Cumberland Mountain State Park is situated on the Cumberland Plateau, a segment of the great upland, which extends from western New York to central Alabama. It is said to be the largest timbered plateau in America. This 1,720-acre park was acquired in 1938 as a project of the Farm Security Administration to provide a recreational area for some 250 families selected to homestead on the Cumberland Plateau. The Homestead Museum, located one mile from the park, depicts the Cumberland Homestead Community of the 1930's. This community built the park along with help from the CCC and WPA.
I combined the Black Mountain CT trail and the first portion of the Byrd Mountain / Grassy Cove trail as an overlook-to-overlook hike. This formed a ~14-mile out-and-back, including boulder exploring and the Windless Cave spur. Black mountain has massive stone formations, a great overlook area, and a fairly gentle slope. Byrd mountain trail is a bit steeper but follows atv routes for the most part, and the overlook has a stunning, unobstructed eastward view of Grassy Cove and beyond. My app claimed 3800' total elevation gain but that seems off. Highly recommended.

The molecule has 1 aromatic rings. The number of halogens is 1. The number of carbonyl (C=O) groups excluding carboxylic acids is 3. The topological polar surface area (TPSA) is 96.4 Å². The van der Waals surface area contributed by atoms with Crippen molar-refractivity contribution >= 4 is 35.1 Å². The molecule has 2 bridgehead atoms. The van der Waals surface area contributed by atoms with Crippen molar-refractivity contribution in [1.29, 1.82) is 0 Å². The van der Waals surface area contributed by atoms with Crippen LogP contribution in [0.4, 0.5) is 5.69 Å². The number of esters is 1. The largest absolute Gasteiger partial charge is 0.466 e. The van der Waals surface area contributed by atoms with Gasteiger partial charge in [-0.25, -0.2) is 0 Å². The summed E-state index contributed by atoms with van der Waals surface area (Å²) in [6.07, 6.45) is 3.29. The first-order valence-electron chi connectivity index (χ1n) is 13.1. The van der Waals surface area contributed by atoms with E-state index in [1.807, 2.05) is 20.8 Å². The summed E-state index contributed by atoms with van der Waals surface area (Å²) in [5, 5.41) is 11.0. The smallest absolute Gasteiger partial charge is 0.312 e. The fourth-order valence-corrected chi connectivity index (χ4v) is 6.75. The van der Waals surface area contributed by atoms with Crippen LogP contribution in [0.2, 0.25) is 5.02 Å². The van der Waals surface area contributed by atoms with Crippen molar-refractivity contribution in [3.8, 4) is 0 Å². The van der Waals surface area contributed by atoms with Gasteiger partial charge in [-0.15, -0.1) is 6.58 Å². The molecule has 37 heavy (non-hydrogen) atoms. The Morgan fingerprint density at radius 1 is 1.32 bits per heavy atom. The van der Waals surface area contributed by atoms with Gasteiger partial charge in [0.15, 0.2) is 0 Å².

Nate M. on Byrd Lake and Pioneer Short Loop Tr...
it's a good one
Trail is well-marked and mostly well-maintained, but there are some narrow places with slippery terrain (especially with autumn leaves on the ground). I've been on the trail a number of times with no problem, but a friend recently fell climbing over a dead tree in the path and broke her wrist. Be careful!
Enjoyable stroll around the lake - easy walk with no notable changes in elevation. Not the most scenic trail and narrow in spots but clearly marked and quiet even on the weekends. Good for dogs who can get water from nearly every point on the trail.
Janet K. on Byrd Lake and Pioneer Short Loop Tr...
I only covered a small section but it was gorgeous! The bridge beauty contrasts the natural beauty of the woods and water.
The Pioneer Loop was a very enjoyable hike. It was very quite and serene. The trail was beautiful, but there were no amazing views. Of course, in late October the trees were amazing. Most of the hike was close to the water. The first part of the trail has many roots and rocks. We will hike again.